CCC works to fairly distribute club funding
Alicia Conley | Monday, October 10, 2005
With the proposed rise in student activities fees, some students may wonder where their hard-earned cash will be going each year – but the Club Coordination Council (CCC) can account for that money.
The CCC controls University funding for clubs and regulates which clubs receive club status and which do not. Council president senior Beth O’Shaughnessy said the CCC’s biggest responsibility is to distribute student activities fees to clubs.
“Once a year, in the spring, clubs apply for funding for the next year’s operation,” O’Shaughnessy said.
Student activities fees, which make up the funding the Council gives to clubs, “come from tuition, fundraisers and donations, but the biggest portion comes from The Shirt,” O’Shaughnessy said.
Of the hundreds of thousands of dollars raised through the selling of The Shirt every year, the CCC gets a percentage. The rest of the proceeds are distributed to the Rector Fund, which helps students with unexpected expenses, and to other campus organizations.
Junior Joe Molosky, the Council controller, said the Council uses funds from The Shirt to finance student clubs. Molosky handles the financial side of the CCC’s activities – or as he put it, “making sure people’s budgets are correct.”
The busiest time of the year for the Council is during allocation season, during which clubs request the money they will need for their next year’s activities. The allocation process is very time-consuming and demanding for Council representatives, and starts fairly early.
“In February clubs submit a budget and a list of officers so we know who to contact,” O’Shaughnessy said. “They list what they spent through that academic year and what they want to spend in the next year.”
Division Chairs then meet with the club and then report back to the entire Council and say how much funding they want overall.
Molosky then attends a meeting of the Financial Management Board (FMB) with the other student organizations on campus and based on what the Division Chairs have told him they need requests a certain budget for the Council. The FMB, which allocates the money, tells Molosky how much it can afford to give to the Council. Molosky takes this number back to the Council, and the money is then divided up among the divisions, which split it among their own clubs.
Last year, for example, the Council asked the FMB for $349,000 and received $283,000. As president, O’Shaughnessy said she feels her “biggest task is representing clubs to the Financial Management Board.”
Clubs can also make appeals to the Council during the year for loans and money for unexpected expenses and activities they were not planning on doing during allocation season. For example, “the figure skating club appealed for funding to go to nationals,” O’Shaughnessy said.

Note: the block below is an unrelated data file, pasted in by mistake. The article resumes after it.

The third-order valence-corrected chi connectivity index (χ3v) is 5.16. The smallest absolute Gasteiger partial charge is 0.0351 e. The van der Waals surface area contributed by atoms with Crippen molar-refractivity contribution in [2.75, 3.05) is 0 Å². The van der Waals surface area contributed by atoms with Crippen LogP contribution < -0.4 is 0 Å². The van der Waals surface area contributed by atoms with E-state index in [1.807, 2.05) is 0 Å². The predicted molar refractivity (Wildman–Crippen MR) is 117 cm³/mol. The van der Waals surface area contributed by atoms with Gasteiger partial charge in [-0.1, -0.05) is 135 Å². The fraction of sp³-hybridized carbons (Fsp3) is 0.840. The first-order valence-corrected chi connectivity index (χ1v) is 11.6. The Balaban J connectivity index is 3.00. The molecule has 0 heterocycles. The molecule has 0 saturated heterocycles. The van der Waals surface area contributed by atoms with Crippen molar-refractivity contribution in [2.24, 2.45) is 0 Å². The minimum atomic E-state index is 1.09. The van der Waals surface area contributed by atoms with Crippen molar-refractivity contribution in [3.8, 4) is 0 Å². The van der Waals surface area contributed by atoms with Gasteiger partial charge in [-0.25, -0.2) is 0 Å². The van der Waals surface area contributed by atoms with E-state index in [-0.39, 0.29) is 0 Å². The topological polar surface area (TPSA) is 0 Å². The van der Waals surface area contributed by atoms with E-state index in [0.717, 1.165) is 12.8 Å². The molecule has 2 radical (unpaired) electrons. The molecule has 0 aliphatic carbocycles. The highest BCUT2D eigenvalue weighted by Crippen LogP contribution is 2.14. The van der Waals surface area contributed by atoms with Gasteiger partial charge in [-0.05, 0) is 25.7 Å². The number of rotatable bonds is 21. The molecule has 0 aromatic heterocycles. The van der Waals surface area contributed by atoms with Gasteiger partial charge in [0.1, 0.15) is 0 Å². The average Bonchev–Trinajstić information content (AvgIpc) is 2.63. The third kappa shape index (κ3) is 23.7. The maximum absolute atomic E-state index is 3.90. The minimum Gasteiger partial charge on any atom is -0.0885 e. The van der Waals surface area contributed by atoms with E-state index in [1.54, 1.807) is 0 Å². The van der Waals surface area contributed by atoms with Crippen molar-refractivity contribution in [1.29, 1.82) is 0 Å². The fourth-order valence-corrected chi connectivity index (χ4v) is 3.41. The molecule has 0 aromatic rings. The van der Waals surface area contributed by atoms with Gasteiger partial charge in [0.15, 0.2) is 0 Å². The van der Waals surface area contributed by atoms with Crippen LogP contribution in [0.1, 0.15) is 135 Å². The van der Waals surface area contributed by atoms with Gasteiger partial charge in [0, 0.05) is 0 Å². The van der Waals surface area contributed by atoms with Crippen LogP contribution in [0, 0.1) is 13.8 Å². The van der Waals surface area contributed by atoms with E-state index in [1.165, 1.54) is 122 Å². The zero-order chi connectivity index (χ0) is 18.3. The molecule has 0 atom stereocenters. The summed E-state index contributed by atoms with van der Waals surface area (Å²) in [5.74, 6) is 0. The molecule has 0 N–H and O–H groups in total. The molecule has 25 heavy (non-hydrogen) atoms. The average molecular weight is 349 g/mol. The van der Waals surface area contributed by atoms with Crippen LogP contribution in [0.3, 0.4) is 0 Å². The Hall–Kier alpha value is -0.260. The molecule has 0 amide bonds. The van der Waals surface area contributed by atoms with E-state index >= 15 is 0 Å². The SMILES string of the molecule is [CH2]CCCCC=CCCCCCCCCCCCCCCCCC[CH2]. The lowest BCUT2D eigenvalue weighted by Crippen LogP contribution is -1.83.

CCC representatives hold office hours so “club leaders can come with questions and the representatives can help them find answers,” O’Shaughnessy said. “There’s lots of paperwork involved in holding an event, and it helps to have someone there to go and ask.”
In order to be a University-recognized club, a group has to meet certain requirements, Molosky said. Groups applying for club status are given a small amount of money and then put on probation for a year. After a year they are voted on by the Council, and if they are approved they receive club status.
Some clubs get more money than others. For example, Circle K and Habitat for Humanity get a larger share of the money because they are big groups and sponsor many activities, Molorsky said.
O’Shaughnessy said some clubs do not receive any money from the University, but “maintain club status for access to resources that aren’t necessarily financial.” For example, club status enables a group to rent out space for activities that other organizations do not have access to.
Faculty advisor to the Council Amy Geist described her job as including “anything from sitting in on meetings with student groups with negative accounts to helping oversee the allocation process to attending weekly meetings,” to planning the annual banquet.
Geist, who has a master’s degree in higher education, said she wanted a job that would make use of her background. She also wanted to work with college students in their extracurricular activities.
In addition to representing clubs to the FMB, O’Shaughnessy also sits on the advisory board for the student body president, the Council of Representatives (COR). Heads of other campus organizations such as class presidents are on COR as well. If a club wants to co-sponsor an activity with another organization that is not a club, such as a dorm, COR can give them funding for it.